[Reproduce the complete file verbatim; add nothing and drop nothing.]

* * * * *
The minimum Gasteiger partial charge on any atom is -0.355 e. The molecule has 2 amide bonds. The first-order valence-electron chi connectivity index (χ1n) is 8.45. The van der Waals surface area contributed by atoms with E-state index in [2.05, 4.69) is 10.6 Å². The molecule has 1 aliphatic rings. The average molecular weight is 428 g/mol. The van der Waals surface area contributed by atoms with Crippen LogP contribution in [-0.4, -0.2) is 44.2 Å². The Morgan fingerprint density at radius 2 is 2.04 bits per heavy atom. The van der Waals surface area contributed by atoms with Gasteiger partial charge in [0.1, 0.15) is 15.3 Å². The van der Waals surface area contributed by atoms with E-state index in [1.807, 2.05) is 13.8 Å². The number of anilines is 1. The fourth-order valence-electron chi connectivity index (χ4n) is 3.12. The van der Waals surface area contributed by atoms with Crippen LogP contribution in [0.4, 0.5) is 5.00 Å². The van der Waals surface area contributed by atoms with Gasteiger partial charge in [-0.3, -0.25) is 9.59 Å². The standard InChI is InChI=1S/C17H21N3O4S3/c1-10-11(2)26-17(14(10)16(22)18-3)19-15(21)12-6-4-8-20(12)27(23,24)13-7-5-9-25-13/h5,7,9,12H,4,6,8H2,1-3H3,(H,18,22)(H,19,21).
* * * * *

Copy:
The minimum Gasteiger partial charge on any atom is -0.355 e. The molecule has 2 amide bonds. The first-order valence-electron chi connectivity index (χ1n) is 8.45. The van der Waals surface area contributed by atoms with E-state index in [2.05, 4.69) is 10.6 Å². The molecule has 1 aliphatic rings. The average molecular weight is 428 g/mol. The van der Waals surface area contributed by atoms with Crippen LogP contribution in [-0.4, -0.2) is 44.2 Å². The Morgan fingerprint density at radius 2 is 2.04 bits per heavy atom. The van der Waals surface area contributed by atoms with Gasteiger partial charge in [0.1, 0.15) is 15.3 Å². The van der Waals surface area contributed by atoms with E-state index in [1.807, 2.05) is 13.8 Å². The number of anilines is 1. The fourth-order valence-electron chi connectivity index (χ4n) is 3.12. The van der Waals surface area contributed by atoms with Crippen LogP contribution in [0.4, 0.5) is 5.00 Å². The van der Waals surface area contributed by atoms with Gasteiger partial charge in [-0.3, -0.25) is 9.59 Å². The standard InChI is InChI=1S/C17H21N3O4S3/c1-10-11(2)26-17(14(10)16(22)18-3)19-15(21)12-6-4-8-20(12)27(23,24)13-7-5-9-25-13/h5,7,9,12H,4,6,8H2,1-3H3,(H,18,22)(H,19,21).